Here on the blog we’re having lots of thoughts about cold water!
Catherine dipped her toes in and is thinking about more. Blog regular Diane Harper wrote about winter swimming back when she was a guest poster. Another regular guest Lynette Reid has been tempting me in with her beautiful Nova Scotia winter swimming pictures. She blogged about it here. And I’m officially on record, along with Catherine, as intrigued and tempted. See also here.
We’re also, as a group, reviewing Why We Swim by Bonnie Tsui. We usually do it chapter by chapter, book club style, so readers can join in. Details to follow later this week! (And yes, in the interests of transparency, that’s an Amazon affiliate link. We don’t make much from them but they do cover the costs of an ad-free WordPress blog.)
Here’s the back of the book blurb: “An immersive, unforgettable, and eye-opening perspective on swimming—and on human behavior itself. We swim in freezing Arctic waters and piranha-infested rivers to test our limits. We swim for pleasure, for exercise, for healing. But humans, unlike other animals that are drawn to water, are not natural-born swimmers. We must be taught. Our evolutionary ancestors learned for survival; now, in the twenty-first century, swimming is one of the most popular activities in the world. Why We Swim is propelled by stories of Olympic champions, a Baghdad swim club that meets n Saddam Hussein’s palace pool, modern-day Japanese samurai swimmers, and even an Icelandic fisherman who improbably survives a wintry six-hour swim after a shipwreck. New York Times contributor Bonnie Tsui, a swimmer herself, dives into the deep, from the San Francisco Bay to the South China Sea, investigating what about water—despite its dangers—seduces us and why we come back to it again and again.”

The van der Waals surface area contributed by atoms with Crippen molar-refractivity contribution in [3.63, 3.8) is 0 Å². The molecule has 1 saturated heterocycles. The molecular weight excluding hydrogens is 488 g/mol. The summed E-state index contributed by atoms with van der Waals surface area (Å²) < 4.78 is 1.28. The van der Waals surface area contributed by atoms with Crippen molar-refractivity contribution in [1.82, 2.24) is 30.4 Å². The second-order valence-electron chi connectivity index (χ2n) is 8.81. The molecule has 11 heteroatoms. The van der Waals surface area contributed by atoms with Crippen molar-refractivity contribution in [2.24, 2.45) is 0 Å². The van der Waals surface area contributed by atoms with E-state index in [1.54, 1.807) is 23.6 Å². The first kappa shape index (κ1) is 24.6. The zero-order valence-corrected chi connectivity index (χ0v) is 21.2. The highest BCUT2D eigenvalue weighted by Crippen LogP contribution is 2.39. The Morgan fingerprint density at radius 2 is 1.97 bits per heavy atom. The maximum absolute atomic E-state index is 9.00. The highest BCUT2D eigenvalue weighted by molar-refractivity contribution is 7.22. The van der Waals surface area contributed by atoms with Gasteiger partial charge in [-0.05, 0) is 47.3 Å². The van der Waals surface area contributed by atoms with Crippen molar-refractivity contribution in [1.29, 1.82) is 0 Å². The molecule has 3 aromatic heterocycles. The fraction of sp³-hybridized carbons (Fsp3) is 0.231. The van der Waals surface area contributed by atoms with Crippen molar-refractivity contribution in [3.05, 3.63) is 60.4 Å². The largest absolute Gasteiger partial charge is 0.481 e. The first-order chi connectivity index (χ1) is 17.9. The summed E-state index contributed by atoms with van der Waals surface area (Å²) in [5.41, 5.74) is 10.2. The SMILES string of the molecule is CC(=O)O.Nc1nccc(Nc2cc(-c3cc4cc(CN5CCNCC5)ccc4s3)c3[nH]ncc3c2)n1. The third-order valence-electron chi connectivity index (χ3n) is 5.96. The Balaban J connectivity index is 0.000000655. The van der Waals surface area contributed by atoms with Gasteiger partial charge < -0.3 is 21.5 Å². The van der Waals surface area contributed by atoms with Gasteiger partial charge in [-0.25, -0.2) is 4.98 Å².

What’s ‘wild swimming’? As Rhiannon Lucy Cosslett in the Guardian notes we used to just call it ‘swimming’ or ‘outdoor swimming.’ It’s like ‘forest bathing’ which used to just be called ‘hiking in the woods.’ What’s new is an emphasis on the physical and mental health benefits. And wild swimming often involves swimming off season–not just in the hot summer months, but fall and spring, and for some of the braver souls like Diane and Lynette, wintertime too. I don’t think the term has quite taken off here in Canada like it has in the UK.
Why am I tempted at all? Here’s my two main reasons:
- Fond childhood memories of Newfoundland and Nova Scotia. On the east coast of Canada the beaches always meant cold water swimming even in July and August. Mostly kids went in while adults huddled on shore. I want to recapture some childhood feels. Biking does that. Maybe cold water swimming will too?
- I love swimming outside but I can’t seem to get into pool swimming. I like indoor rowing (hi erg!) and outdoor rowing. I love indoor biking (hey Zwift!) and outdoor riding. But swimming? Nope. No matter how much I try it’s never taken. But I love being in the water outdoors.
Okay how do I move from ‘feeling intrigued’ to ‘giving it a go’? I asked some of my winter swimming friends for advice. Should I wait until summer? Start now?
Albert Nerenberg, a friend from my undergrad student newspaper days, writes, “You can really start any time because the two key components are the breathing and the cold showers. You can get most of the benefits from cold immersion from those two practices. But people naturally escalate to outdoor swimming. Cold exposure doesn’t have to be long. 3-5 minutes for benefits. So anytime is good because the breath warm up can be done with even warmer water and you’re still in the process.”